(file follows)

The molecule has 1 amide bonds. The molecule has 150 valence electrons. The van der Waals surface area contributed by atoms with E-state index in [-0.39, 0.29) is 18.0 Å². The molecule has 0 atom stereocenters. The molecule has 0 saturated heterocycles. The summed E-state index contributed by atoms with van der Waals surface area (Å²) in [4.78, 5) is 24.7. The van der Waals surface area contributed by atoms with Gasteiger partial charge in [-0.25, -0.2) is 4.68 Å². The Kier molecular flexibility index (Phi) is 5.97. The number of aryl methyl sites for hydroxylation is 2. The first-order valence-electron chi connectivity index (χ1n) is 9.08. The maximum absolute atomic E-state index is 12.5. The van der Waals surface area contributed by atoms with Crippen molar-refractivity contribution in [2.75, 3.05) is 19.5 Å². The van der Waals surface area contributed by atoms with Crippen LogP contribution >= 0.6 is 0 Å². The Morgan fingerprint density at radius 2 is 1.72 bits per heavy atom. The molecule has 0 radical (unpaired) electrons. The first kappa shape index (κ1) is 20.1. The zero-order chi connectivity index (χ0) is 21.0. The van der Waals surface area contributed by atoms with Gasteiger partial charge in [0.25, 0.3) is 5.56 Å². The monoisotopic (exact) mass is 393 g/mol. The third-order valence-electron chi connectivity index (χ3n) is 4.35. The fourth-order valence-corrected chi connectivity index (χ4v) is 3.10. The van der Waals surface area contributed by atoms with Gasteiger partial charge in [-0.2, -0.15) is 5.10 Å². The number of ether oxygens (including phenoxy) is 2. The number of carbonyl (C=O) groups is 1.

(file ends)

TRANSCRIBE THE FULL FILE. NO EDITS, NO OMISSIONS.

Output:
The molecule has 1 amide bonds. The molecule has 150 valence electrons. The van der Waals surface area contributed by atoms with E-state index in [-0.39, 0.29) is 18.0 Å². The molecule has 0 atom stereocenters. The molecule has 0 saturated heterocycles. The summed E-state index contributed by atoms with van der Waals surface area (Å²) in [4.78, 5) is 24.7. The van der Waals surface area contributed by atoms with Gasteiger partial charge in [-0.25, -0.2) is 4.68 Å². The Kier molecular flexibility index (Phi) is 5.97. The number of aryl methyl sites for hydroxylation is 2. The first-order valence-electron chi connectivity index (χ1n) is 9.08. The maximum absolute atomic E-state index is 12.5. The van der Waals surface area contributed by atoms with Crippen molar-refractivity contribution in [2.75, 3.05) is 19.5 Å². The van der Waals surface area contributed by atoms with Crippen LogP contribution >= 0.6 is 0 Å². The Morgan fingerprint density at radius 2 is 1.72 bits per heavy atom. The molecule has 0 radical (unpaired) electrons. The first kappa shape index (κ1) is 20.1. The zero-order chi connectivity index (χ0) is 21.0. The van der Waals surface area contributed by atoms with Gasteiger partial charge in [0.25, 0.3) is 5.56 Å². The monoisotopic (exact) mass is 393 g/mol. The third-order valence-electron chi connectivity index (χ3n) is 4.35. The fourth-order valence-corrected chi connectivity index (χ4v) is 3.10. The van der Waals surface area contributed by atoms with Gasteiger partial charge in [-0.2, -0.15) is 5.10 Å². The number of ether oxygens (including phenoxy) is 2. The number of carbonyl (C=O) groups is 1.